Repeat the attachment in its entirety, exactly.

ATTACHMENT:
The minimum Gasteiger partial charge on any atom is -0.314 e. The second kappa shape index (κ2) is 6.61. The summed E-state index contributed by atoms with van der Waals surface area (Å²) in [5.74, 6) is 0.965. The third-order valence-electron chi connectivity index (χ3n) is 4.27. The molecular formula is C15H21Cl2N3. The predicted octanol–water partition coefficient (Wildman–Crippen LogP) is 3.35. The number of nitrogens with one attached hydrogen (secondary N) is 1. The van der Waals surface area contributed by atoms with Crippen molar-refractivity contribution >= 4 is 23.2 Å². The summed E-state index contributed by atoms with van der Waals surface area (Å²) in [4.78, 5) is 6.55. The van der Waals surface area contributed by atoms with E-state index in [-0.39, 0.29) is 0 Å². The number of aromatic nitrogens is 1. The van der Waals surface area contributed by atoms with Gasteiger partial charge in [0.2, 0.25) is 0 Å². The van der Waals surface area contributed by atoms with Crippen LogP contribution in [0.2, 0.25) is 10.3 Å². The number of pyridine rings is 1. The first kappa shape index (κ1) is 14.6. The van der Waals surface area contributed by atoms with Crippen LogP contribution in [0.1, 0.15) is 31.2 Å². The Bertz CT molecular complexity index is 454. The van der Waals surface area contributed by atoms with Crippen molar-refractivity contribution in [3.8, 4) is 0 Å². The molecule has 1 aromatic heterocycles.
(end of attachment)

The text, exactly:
The minimum Gasteiger partial charge on any atom is -0.314 e. The second kappa shape index (κ2) is 6.61. The summed E-state index contributed by atoms with van der Waals surface area (Å²) in [5.74, 6) is 0.965. The third-order valence-electron chi connectivity index (χ3n) is 4.27. The molecular formula is C15H21Cl2N3. The predicted octanol–water partition coefficient (Wildman–Crippen LogP) is 3.35. The number of nitrogens with one attached hydrogen (secondary N) is 1. The van der Waals surface area contributed by atoms with Crippen molar-refractivity contribution >= 4 is 23.2 Å². The summed E-state index contributed by atoms with van der Waals surface area (Å²) in [4.78, 5) is 6.55. The van der Waals surface area contributed by atoms with E-state index in [-0.39, 0.29) is 0 Å². The number of aromatic nitrogens is 1. The van der Waals surface area contributed by atoms with Gasteiger partial charge in [0.2, 0.25) is 0 Å². The van der Waals surface area contributed by atoms with Crippen LogP contribution in [0.2, 0.25) is 10.3 Å². The number of pyridine rings is 1. The first kappa shape index (κ1) is 14.6. The van der Waals surface area contributed by atoms with Crippen LogP contribution in [0.1, 0.15) is 31.2 Å². The Bertz CT molecular complexity index is 454. The van der Waals surface area contributed by atoms with Crippen molar-refractivity contribution in [3.8, 4) is 0 Å². The molecule has 1 aromatic heterocycles.